We’ve discussed before how much cardio and strength training you should be doing, but what most people are really wondering is how often to train your abs. To find out the answer, I reached out to four separate trainers who each differ in their specialties. Here’s what you need to do to chisel out that six-pack.
Molly Sigman, certified Pilates instructor and Equinox Pilates manager, recommends doing a bit of core work every day or incorporating core exercises into your workouts three to five times a week. “I also focus on using my deep transverse abdominis abdominals when doing ballet and flow yoga,” she told POPSUGAR. “This way, I leave feeling incredibly strong and centred.”
She also shared that the Pilates Ab Series of Five and oblique V-crunches are her go-to moves when travelling. For more effective moves, try planks, wood chops, and yoga twists.
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From a TRX and Spinning Instructor
Corey Phelps, a certified BASI Pilates teacher and TRX and Spinning instructor, says to perform ab-specific work three times a week (roughly every other day) for results. Additionally, she recommends incorporating cardio and compound, total-body movements into your workouts, like squats and deadlifts, which “target large muscle groups, work the core, and pack a significant fat-burning punch.”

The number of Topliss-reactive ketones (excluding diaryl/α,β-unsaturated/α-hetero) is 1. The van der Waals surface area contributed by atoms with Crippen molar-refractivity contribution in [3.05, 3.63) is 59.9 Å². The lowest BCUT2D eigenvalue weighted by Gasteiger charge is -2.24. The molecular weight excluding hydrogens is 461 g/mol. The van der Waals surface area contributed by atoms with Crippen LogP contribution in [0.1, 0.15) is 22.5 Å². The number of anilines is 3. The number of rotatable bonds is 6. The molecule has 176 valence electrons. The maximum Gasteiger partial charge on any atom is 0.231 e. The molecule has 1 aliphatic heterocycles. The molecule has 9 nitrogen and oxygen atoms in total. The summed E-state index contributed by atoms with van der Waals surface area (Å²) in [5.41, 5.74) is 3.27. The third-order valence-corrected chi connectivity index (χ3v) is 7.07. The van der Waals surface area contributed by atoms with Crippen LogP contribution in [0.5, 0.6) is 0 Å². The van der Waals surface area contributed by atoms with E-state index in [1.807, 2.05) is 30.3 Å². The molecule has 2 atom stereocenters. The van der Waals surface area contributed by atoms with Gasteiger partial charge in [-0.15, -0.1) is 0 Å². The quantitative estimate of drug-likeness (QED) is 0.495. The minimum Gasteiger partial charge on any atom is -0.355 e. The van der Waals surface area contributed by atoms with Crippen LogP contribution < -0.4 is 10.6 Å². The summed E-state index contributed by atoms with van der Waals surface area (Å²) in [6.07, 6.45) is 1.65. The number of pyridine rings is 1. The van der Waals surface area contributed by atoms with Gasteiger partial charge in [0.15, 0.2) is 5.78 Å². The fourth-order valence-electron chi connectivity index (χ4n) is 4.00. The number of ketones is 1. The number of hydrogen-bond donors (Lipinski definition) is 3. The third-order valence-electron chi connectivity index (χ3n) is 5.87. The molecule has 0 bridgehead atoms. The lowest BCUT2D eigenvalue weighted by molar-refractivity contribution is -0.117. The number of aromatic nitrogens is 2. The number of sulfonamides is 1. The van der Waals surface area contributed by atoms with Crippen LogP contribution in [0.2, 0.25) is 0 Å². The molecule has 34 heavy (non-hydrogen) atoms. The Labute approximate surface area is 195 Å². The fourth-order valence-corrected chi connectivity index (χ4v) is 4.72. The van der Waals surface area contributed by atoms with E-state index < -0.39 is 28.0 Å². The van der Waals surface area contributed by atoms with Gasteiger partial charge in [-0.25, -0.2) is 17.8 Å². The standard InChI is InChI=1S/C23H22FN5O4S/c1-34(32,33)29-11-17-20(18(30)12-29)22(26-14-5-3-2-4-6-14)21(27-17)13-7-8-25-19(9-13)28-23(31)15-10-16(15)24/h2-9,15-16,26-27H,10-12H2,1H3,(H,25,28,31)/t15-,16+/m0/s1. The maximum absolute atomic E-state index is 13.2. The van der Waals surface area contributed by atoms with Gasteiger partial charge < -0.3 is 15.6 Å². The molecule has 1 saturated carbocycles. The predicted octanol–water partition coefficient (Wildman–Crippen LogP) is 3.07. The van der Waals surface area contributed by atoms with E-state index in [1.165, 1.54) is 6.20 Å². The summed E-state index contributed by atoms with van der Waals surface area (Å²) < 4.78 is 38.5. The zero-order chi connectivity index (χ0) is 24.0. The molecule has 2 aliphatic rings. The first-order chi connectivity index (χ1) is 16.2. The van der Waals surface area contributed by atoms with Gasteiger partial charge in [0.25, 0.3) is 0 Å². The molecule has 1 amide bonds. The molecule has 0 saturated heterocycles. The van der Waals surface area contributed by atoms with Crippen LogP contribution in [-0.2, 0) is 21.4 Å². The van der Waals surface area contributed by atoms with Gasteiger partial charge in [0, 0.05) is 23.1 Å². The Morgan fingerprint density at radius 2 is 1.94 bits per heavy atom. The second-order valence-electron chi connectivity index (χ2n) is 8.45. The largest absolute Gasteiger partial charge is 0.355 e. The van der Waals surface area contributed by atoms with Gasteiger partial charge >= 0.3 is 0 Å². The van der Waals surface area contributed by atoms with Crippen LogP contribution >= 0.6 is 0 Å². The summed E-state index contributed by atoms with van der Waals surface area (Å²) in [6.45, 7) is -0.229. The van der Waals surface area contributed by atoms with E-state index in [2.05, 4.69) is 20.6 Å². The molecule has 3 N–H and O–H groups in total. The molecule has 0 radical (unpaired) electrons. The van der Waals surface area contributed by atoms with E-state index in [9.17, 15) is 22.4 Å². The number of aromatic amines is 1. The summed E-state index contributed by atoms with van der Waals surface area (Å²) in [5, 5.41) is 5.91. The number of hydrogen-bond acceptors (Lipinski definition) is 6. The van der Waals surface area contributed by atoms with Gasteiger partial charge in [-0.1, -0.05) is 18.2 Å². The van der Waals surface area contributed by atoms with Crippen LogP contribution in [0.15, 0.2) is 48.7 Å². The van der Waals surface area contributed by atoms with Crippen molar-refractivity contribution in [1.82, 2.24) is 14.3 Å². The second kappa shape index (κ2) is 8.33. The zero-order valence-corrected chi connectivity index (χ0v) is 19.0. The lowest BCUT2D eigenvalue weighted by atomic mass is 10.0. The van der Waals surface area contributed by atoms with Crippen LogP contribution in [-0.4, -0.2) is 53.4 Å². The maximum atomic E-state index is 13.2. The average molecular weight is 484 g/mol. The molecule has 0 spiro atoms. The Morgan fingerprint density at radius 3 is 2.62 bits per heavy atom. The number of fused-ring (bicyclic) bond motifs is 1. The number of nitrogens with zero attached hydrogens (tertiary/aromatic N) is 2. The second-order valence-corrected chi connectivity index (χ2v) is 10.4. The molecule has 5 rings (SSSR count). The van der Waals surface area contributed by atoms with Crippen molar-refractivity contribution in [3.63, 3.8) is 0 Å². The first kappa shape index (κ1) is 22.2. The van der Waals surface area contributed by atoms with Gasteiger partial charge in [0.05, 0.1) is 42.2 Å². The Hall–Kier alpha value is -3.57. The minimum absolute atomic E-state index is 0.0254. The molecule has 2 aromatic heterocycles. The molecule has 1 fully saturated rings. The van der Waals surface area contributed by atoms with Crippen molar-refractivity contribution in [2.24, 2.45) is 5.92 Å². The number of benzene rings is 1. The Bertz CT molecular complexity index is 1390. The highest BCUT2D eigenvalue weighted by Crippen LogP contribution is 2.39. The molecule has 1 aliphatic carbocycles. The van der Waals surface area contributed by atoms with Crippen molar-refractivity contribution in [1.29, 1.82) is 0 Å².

From a HIIT Trainer
Nick Pags, HIIT coach at Ripped Fitness, said: “You can do abs every day. Your abs are unique because they can take more of a beating than any other part of the body.” Because your core is so heavily utilised in your daily physical functioning, it can handle more than you think. Nick said that under 10 minutes of “excruciating” ab work is plenty — but no rests are allowed.
“You must push to absolute fatigue multiple times throughout an ab-focussed session,” he said.
Additionally, consistency and proper form are key.
From a Personal Trainer
“When training abs, I have my clients do them every day before their weightlifting sessions,” said Ridge Davis, a personal trainer in West Hollywood, CA. “The abdominals are the powerhouse for all movements and exercises, so it is critical to get them activated before doing the main part of your weightlifting session.”
Ridge shared that he breaks down ab training into programs: one program that focuses on the rectus abdominus (abdominal muscles) with planks, hollow holds, and leg raises, and a second program that targets the obliques with side planks, cable chops, and Russian twists.
However, all trainers unanimously agreed that exercise won’t help you sculpt your midsection without a proper diet. Eating clean foods, following a high-fibre, low-sugar diet, and maintaining a calorie deficit were all recommendations.